Featured blog post

Well, to be honest, it’s the only post I did in July! It’s been a busy month. This post is about a mystery writer (that’s me) writing a romance (which I did), and some lessons I learned along the way. 

Featured blog post

Gardening update

Mid-July here in SoCal took us from the amazingly steady rains in June to heat and dryness. That shouldn’t be news — the warm and dry happens every year. How did plants respond? It varied. At first the roses went nuts; now they’re tired. The tomatoes cowered in the cool rainy days; they they started jumping up when it got warm. One of the possums in the yard had her babies. This is her second litter this year. It was easy to tell she’d birthed them–her poor pouch was practically dragging on the ground when she walked, and when she sat to eat your could see little hands and tails poking out.

a possum eating dinner

But this possum has not seen any Disney movies or wildlife websites, so she doesn’t know she’s supposed to do the cute thing: carry around the babies clinging to her back (and singing “When I Was Single”, for those who remember America Sings at Disneyland). As she dide for her last litter, as soon as she can she leaves them hidden in the nest to go feed herself. It makes me feel good that she thinks my garden is so safe. 

AI and writing

The biggest talk everywhere these days, other than the writers’ strike, is the impact of Artificial Intelligence on writing. Already quite a few things we read on the web are written by a computer, so this should’t be news. But most studios, producers, and publishers like nothing better than to make money and getting rid of writers saves money. The creative writing produced by computer may not be up to snuff yet,.

asking AI for sources and getting a mystery

But AI can certainly deal with anything formulaic. This is because AI garners from the web not only its information (sometimes false) but also its format (which it does much better). So heck, go ahead and use AI to write a draft of that form letter/book summary/resumé. Since AI doesn’t have a handle yet on the creative stuff, most people won’l like how it writes fiction. The plots may be good (formula again!) but the expression is banal. Rather like Data on Star Trek reading an adventure story aloud.

Will I use AI to write a mystery? Absolutely not–I’m the author, so I do the writing. Will I use it as a sophisticated search engine? Absolutely. The other night I was trying to research something for my Work in Progress. I needed to know whether they had canned smoke/haze in 2004, since I wanted my sleuth to use it with lasers. Google searches yielded nothing, but ChatGPT told me when it was invented and whether it might be likely or not.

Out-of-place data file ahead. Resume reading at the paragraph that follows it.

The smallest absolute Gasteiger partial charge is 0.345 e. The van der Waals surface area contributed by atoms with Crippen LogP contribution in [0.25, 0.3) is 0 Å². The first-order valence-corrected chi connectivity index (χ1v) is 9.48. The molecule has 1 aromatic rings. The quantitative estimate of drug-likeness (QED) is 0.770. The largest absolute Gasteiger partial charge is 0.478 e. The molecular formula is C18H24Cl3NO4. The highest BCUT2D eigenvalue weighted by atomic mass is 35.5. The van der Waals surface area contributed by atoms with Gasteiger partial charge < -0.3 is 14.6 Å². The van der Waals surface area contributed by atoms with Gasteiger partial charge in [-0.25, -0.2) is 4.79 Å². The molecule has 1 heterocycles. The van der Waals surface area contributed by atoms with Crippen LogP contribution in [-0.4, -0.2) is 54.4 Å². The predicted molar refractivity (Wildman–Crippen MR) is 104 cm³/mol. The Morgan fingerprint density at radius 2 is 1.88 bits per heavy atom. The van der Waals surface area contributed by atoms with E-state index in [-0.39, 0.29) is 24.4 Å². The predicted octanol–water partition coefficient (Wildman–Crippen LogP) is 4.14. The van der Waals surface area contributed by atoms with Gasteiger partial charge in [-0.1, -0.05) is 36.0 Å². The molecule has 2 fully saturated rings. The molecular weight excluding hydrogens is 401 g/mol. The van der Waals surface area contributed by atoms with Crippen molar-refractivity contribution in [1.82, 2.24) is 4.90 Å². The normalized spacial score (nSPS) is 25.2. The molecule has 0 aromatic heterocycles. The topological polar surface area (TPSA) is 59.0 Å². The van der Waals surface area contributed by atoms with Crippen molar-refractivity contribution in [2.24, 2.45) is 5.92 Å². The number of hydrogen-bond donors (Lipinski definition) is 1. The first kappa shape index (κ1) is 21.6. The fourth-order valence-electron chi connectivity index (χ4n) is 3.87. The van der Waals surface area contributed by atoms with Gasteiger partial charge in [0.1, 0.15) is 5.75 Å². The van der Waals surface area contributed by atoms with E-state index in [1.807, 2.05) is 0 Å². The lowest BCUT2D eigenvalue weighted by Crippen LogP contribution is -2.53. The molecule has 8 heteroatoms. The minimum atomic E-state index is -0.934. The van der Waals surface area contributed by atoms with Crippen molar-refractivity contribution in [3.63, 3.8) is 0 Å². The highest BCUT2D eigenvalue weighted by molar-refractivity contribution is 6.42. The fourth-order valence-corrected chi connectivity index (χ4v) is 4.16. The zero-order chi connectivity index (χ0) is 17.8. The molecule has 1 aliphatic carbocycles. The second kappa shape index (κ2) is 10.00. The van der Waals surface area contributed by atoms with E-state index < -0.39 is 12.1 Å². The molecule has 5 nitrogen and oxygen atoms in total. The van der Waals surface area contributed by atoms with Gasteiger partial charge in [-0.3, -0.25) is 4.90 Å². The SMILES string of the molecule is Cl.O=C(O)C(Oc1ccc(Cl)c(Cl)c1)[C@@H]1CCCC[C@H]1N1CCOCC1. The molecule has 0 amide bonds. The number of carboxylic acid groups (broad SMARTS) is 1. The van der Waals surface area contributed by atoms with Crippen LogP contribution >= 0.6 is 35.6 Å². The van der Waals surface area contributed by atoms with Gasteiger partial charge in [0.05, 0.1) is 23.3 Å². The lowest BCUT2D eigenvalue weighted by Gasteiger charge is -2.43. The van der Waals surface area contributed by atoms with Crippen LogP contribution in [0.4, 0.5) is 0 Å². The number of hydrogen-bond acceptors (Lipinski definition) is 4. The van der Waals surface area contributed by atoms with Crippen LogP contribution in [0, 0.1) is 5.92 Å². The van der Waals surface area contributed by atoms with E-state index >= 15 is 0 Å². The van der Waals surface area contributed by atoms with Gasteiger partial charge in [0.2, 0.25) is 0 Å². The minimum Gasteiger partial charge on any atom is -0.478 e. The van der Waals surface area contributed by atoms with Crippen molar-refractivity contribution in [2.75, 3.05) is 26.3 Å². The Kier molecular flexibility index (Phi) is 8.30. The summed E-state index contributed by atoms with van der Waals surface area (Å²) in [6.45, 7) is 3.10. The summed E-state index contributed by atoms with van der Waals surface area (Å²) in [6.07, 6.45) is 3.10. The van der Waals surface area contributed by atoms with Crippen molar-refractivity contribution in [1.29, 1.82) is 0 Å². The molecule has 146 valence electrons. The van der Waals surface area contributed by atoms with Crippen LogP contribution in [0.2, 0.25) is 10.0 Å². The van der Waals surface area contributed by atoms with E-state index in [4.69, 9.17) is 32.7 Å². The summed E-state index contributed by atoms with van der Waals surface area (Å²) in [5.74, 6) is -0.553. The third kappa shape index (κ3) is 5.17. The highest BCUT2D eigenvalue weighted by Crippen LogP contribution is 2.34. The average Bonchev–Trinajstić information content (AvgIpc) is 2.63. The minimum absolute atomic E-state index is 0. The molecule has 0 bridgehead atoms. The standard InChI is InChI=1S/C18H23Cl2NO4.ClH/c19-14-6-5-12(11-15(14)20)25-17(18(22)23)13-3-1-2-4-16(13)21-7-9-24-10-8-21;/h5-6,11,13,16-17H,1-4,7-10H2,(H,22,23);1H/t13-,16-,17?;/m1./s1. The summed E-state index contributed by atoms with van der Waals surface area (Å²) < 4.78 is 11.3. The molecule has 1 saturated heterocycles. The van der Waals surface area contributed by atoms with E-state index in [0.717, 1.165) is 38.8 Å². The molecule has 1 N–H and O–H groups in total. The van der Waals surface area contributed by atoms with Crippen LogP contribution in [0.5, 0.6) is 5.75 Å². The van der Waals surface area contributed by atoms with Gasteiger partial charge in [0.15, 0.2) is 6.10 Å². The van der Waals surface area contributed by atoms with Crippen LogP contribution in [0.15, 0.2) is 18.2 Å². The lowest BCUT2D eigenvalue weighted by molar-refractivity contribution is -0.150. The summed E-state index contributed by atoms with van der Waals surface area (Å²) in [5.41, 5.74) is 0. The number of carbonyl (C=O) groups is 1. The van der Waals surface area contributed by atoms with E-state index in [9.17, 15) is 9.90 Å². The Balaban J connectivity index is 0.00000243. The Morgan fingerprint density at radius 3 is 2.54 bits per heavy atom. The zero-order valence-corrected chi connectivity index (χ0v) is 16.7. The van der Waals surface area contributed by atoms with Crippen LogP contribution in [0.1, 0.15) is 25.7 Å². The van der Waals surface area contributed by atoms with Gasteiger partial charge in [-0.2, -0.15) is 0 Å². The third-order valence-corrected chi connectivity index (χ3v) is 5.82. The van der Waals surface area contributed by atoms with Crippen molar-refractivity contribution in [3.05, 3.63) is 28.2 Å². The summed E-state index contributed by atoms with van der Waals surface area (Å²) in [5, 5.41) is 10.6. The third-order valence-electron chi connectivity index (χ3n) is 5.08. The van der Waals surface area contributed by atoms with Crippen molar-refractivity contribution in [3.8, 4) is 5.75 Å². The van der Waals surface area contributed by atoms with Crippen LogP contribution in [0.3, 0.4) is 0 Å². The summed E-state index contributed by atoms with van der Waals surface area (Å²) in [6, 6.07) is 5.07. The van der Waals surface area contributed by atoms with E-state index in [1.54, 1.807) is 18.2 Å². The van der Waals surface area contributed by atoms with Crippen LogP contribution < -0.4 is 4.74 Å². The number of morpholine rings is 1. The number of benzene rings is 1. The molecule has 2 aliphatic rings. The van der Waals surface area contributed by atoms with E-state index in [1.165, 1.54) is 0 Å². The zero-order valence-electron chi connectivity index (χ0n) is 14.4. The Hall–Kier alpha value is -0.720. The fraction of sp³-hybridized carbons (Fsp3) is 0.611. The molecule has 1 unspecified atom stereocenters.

This month’s e-book promotions: & a free book! 

Starting today through August 20, you can download The Dancing Colonel: A Short Story for FREE in the Find Your New Favorite Author campaign.

Murder at Old St. Thomas’s is being featured through Kobo for UK readers only. Special price is £2.99 through August.

 

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Grousable Newsletter 15 July

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Traveling books

I’ve always wanted my books to travel. When I was writing Murder at Old St. Thomas’s, I imagined leaving copies on trains and in bus stations, particularly in England. When I got there with books in hand, I wasn’t sure how to do it. I was quite positive that a nearby helpful British person would say, “Miss? You forgot your book”. 

So instead I gave them to individuals I met. At my hotel in London, I saw that the day person at the front desk was often reading a book. After talking about what she liked to read, I gave her a copy. 

My book Murder at Old St. Thomas's travels to Austria

This is a photo she sent of my book, which she’s reading on her holiday to Austria. I like this a lot more than leaving it on a train!

The Garden

Finally the sun has come out, so although the tomatoes are still suffering I’ve got boysenberries, cucumbers, and butterflies (I didn’t grow those, but there’s a chrysalis hanging from one of my flower pots so I’m taking credit). 

Butterflies are symbolic, and the complete transformation from the caterpillar, stem-bound and sluggish, is nothing short of magical.

The garden is a place of magic and the other stuff of fantasy, including epic battles. I’m currently having one with a bunny I’ve named Señor Conejo, so called because I used spicy pepper spray to keep him off the beans and he found the flavor quite tasty. I have built several structures to keep him away from the beans (he likes the leaves) and he has defeated each one, either by tearing it down or standing on top of it to reach higher leaves. Bunny 16, Beans 1. 

In cases like this, one can get upset or give up gracefully. Choosing the latter, I now consider the beans a “trap crop” for the bunny, so that he eats that instead of my tomatoes and squash. The lobelia, which he denudes of its blue blossoms, must be a trap crop too, I suppose. 

Lisa in London

While traveling in May, I visited many locations from the Tommy Jones Mysteries. I’ve posted them all on the video page. Here’s one of my favorites (I have not tried embedding a video in a newsletter before, so let’s see if it works!).

The pandemic meant that while I was writing Murder at an Exhibition and Murder on the Pneumatic Railway, I had to rely on my notes from previous visits, research, memory, and Google Street View. So it was quite exciting for me to visit the locations. I didn’t get to them all, but was happy to do videos near the ones I visited. On some, however, the sound isn’t so great. Next time I’ll have a lavalier microphone and do better!

A Draft is (Almost) Done